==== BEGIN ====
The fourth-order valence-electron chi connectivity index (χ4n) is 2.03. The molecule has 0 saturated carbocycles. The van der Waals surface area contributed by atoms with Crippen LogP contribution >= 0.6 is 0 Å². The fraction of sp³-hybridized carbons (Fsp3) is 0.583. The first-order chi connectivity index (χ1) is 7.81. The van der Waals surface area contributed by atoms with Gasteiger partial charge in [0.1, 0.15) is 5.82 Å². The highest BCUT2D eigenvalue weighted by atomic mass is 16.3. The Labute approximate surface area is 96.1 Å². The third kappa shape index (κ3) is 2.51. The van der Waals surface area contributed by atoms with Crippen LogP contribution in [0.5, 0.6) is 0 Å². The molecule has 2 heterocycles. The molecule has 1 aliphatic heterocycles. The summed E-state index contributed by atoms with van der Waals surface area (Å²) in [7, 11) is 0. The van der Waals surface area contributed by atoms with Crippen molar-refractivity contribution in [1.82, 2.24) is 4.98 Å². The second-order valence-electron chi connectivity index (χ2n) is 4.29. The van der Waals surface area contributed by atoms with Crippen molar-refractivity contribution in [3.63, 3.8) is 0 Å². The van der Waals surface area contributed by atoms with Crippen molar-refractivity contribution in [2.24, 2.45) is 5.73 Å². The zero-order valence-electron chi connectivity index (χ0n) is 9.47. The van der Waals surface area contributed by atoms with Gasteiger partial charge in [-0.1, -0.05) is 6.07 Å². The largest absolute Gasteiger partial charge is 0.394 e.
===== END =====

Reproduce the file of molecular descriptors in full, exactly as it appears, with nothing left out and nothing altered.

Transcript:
The fourth-order valence-electron chi connectivity index (χ4n) is 2.03. The molecule has 0 saturated carbocycles. The van der Waals surface area contributed by atoms with Crippen LogP contribution >= 0.6 is 0 Å². The fraction of sp³-hybridized carbons (Fsp3) is 0.583. The first-order chi connectivity index (χ1) is 7.81. The van der Waals surface area contributed by atoms with Gasteiger partial charge in [0.1, 0.15) is 5.82 Å². The highest BCUT2D eigenvalue weighted by atomic mass is 16.3. The Labute approximate surface area is 96.1 Å². The third kappa shape index (κ3) is 2.51. The van der Waals surface area contributed by atoms with Crippen LogP contribution in [0.5, 0.6) is 0 Å². The molecule has 2 heterocycles. The molecule has 1 aliphatic heterocycles. The summed E-state index contributed by atoms with van der Waals surface area (Å²) in [7, 11) is 0. The van der Waals surface area contributed by atoms with Crippen molar-refractivity contribution in [1.82, 2.24) is 4.98 Å². The second-order valence-electron chi connectivity index (χ2n) is 4.29. The van der Waals surface area contributed by atoms with Crippen molar-refractivity contribution in [3.63, 3.8) is 0 Å². The van der Waals surface area contributed by atoms with Crippen molar-refractivity contribution in [2.24, 2.45) is 5.73 Å². The zero-order valence-electron chi connectivity index (χ0n) is 9.47. The van der Waals surface area contributed by atoms with Gasteiger partial charge in [-0.1, -0.05) is 6.07 Å². The largest absolute Gasteiger partial charge is 0.394 e.